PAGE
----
The provincial governments were abolished in 1876 and replaced by other forms of local authority, including counties. Two in Otago were named after the Scottish independence heroes Wallace and Bruce.From this time the national limelight gradually shifted northwards.

Geography

Beginning in the west, the geography of Otago consists of high alpine mountains. The highest peak in Otago is Mount Aspiring, which is on the Main Divide. From the high mountains the rivers discharge into large glacial lakes. In this part of Otago glacial activity - both recent and very old - dominates the landscape, with large 'U' shaped valleys and rivers which have high sediment loads. River flows also vary dramatically, with large flood flows occurring after heavy rain. Lakes Wakatipu, Wanaka and Hawea form the sources of the Clutha, the largest river (by discharge) in New Zealand. The Clutha flows through Otago and discharges near Balclutha.

Travelling east from the mountains, the Central Otago drylands predominate. These are dominated by the block mountains, upthrust schist mountains. In contrast to Canterbury, where the Northwest winds blow across the plains without interruption, in Otago the block mountains impede and dilute the effects of the Nor'wester.

The main Central Otago Centres, such as Alexandra and Cromwell, are found in the intermontane basins between the block mountains. The schist bedrock influence extends to the eastern part of Otago, where remnant volcanics mark its edge. The remains of the most spectacular of these are the Miocene volcanics centred on Otago Harbour. Elsewhere, basalt outcrops can be found along the coast and at other sites.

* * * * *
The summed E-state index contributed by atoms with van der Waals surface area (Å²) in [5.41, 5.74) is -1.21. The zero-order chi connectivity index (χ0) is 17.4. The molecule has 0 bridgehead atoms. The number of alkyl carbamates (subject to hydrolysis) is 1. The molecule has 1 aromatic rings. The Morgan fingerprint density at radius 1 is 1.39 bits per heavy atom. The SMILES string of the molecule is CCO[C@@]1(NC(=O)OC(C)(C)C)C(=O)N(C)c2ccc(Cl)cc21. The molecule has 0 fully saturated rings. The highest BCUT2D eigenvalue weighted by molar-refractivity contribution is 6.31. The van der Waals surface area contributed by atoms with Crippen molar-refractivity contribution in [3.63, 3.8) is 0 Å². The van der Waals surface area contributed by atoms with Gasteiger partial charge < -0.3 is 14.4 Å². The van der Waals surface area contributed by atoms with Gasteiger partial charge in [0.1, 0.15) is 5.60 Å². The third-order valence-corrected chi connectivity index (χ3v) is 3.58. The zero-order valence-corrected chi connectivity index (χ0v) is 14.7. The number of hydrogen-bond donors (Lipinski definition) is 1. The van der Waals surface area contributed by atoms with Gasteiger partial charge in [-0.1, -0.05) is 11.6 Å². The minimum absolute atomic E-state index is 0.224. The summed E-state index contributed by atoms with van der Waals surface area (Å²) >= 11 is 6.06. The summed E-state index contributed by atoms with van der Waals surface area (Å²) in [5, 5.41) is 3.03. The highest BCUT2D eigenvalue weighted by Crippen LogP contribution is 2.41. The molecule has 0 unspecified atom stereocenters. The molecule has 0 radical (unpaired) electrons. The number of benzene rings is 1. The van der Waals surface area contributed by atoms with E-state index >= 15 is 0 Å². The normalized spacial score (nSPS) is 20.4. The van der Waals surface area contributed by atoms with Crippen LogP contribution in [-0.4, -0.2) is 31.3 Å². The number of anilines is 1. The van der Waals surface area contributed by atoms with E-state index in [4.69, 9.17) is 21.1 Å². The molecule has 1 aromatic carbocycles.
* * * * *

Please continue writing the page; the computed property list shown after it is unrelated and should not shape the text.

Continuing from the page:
Climate

Weather conditions vary enormously across Otago, but can be broken into two broad types: the coastal climate of the coastal regions and the more continental climate of the interior.

Coastal regions of Otago are subject to the alternating warm and dry/cool and wet weather patterns common to the interannual Southern oscillation. This oscillation produces an irregular short cycle of weather which repeats roughly every week, with three or four days of fine weather followed by three or four days of cooler, damp conditions. Drier conditions are often the result of the northwesterly föhn wind, which dries as it crosses the Southern Alps. Wetter air is the result of approaching low-pressure systems which sweep fronts over the country from the southwest. A common variant in this pattern is the centring of a stationary low-pressure zone to the southeast of the country, resulting in long-lasting cool, wet conditions. These have been responsible for several notable historical floods, such as the "hundred year floods" of October 1878 and October 1978. Typically, winters are cool and wet. Snow can fall and settle to sea level in winter, especially in the hills and plains of South Otago. Summers, by contrast, tend to be warm and dry, with temperatures often reaching the mid to high 20s Celsius.